Recent advances in high-throughput sequencing and chip-based technologies have brought a paradigm shift to the way we study underlying mechanisms of life. In the sea of ever growing genomics data, we can now ask and answer novel questions that have never been asked or answered before, thanks to the phenomenal development of computer and information technologies. The aim of our laboratory is to uncover novel knowledge that is buried under a wealth of biological information by applying
Anti-cancer therapy is classified to radiotherapy, surgical resection and chemotherapy. Although anti-cancer chemotherapy is widely accepted as the most efficient treatment for cancer patients, genomic heterogeneity of cancer cells or chemoresistance caused by persistent drug treatments lead to chemotherapy failure. Thus, a combination therapy consisting of more than two anti-cancer drugs has been widely investigated to improve the efficiency of chemotherapy. In this laboratory, we have examined several combinations of anti-cancer drugs for maximization of treatment efficiency by inducing synergistic effects within anti-cancer drugs. We aim to construct a selection system for highly effective drug combination based on bioinformatics analysis, verify the efficiency of selected drug combinations in cellular and in vivo levels, and then demonstrate the intracellular signaling mechanisms of the drug combinations showing anti-cancer synergism.
In particular, among various types of cancer, we have been focusing on glioblastoma mutiforme (GBM), the most aggressive primary malignant brain tumor, which has infiltrative characteristics in the tumor microenvironments. Due to the greatly diffusive behaviors, definitive surgical resection is precluded, therefore, recurrence occurs frequently, and overall survival is quite short. For improvement of GBM prognosis, we aimed to investigate GBM cell behaviors, specifically focusing on the invasive characteristics by constructing in vitro and in vivo validation models in this laboratory. First, in vitro cell culture system: GBM cells migrate along preexisting thin microstructures and invade surrounding normal tissues. Therefore, we established the biomimetic cell culture platform to mimic these structural and mechanical cues in tumor micro-environments of GBM. The biomimetic system induced cytomorphological changes and migration along the pattern. Second, two in vivo intravital models: GSCs, a subpopulation of tumor stromal cells with self-renewal properties and pluripotency, exhibit unique behaviors near microvessels, otherwise known as the “perivascular niche”. However, it has not been identified whether GSCs migrate along microvessels like tumor cells. To monitor the GSC behaviors near the vessels, we constructed an orthotopic cranial window model and a dorsal skinfold chamber model for a GSC invasion study.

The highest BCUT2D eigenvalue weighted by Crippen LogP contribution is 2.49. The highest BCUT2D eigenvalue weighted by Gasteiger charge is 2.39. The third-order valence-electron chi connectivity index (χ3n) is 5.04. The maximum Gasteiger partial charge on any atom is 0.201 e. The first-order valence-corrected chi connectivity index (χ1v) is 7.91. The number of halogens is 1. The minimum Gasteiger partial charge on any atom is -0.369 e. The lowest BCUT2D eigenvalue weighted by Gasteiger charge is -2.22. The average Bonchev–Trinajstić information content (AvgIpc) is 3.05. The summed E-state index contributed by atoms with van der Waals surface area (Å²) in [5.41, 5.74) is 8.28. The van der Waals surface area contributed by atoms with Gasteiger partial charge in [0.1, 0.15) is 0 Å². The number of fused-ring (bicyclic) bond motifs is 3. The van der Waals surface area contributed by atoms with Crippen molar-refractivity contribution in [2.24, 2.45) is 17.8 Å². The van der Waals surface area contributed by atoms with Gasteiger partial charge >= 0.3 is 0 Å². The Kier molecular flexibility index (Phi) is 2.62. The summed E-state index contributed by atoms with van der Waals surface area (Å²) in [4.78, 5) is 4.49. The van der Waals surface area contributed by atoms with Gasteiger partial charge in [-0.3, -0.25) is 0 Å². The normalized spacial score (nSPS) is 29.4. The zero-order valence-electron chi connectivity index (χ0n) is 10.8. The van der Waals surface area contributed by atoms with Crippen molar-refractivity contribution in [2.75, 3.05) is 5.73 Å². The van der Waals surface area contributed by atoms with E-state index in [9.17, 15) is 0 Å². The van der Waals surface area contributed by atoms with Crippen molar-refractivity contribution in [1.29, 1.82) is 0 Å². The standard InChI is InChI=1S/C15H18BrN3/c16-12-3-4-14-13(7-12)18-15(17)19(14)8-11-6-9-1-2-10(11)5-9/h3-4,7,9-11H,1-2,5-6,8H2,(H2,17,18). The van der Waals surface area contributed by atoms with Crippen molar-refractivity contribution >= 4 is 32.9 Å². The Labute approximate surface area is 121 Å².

With these animal models, we observed migration of the GSCs along the microvasculature and different adaptations in distinguished microenvironments
• Combination therapy using ginsenoside C-K and PPD which sensitize MCF7 to doxorubicin via mitochondrial dynamics
• 2D biomimetic cell culture platform for investigation of cellular morphologic and phenotypic changes
• In vivo intravital imaging model for monitoring GSC invasion:
- Orthotopic cranial window model
- Dorsal skinfold chamber model
• Indocyanine green (ICG) imaging and analysis scheme
Near-infrared light imaging technique has several advantages to monitor bio-signals. It uses bio-safe wavelength so it can be used in clinics. Moreover, NIR light can penetrate into deep tissue so it is easy to detect the signal from deep tissue. Our lab currently studying the blood flow and perfusion analysis using Indocyanine green, ICG, as a blood tracer. ICG is a FDA-approved fluorescent dye and has been used in clinics for decades. It is excited with IR range light so it can provide deep tissue perfusion information. For acquiring ICG time-series images, volunteer take a rest at room temperature for several minutes, and put his feet and hands into the imaging machine.
After that, ICG bolus injection is taken with intravenous injection, and simultaneously, NIR imaging is taken. Acquired time-series ICG fluorescent dynamics are analyzed by computational process, and finally blood flow characteristics are extracted to diagnose vascular insufficiencies. (Figure 1) Because ICG binds with plasma protein when it is introduced into the vessel, it cannot go out from the vessel lumen normally. Therefore, analyzing ICG dynamic flow can represent blood flow not only the structural characteristics but functional characteristics. It has been proven previously that peripheral arterial occlusive disease (PAOD) and Raynaud’s phenomenon (RP) can be diagnosed by ICG fluorescence imaging. (Figure 2) PAOD represents structural deficiency and RP represents functional problem of vascular disease. Therefore, analyzing ICG fluorescence dynamics can provide more information about various vascular diseases and it is a promising research tool for vascular insufficiency.
• Research outcome and progress by utilizing Bioinformatics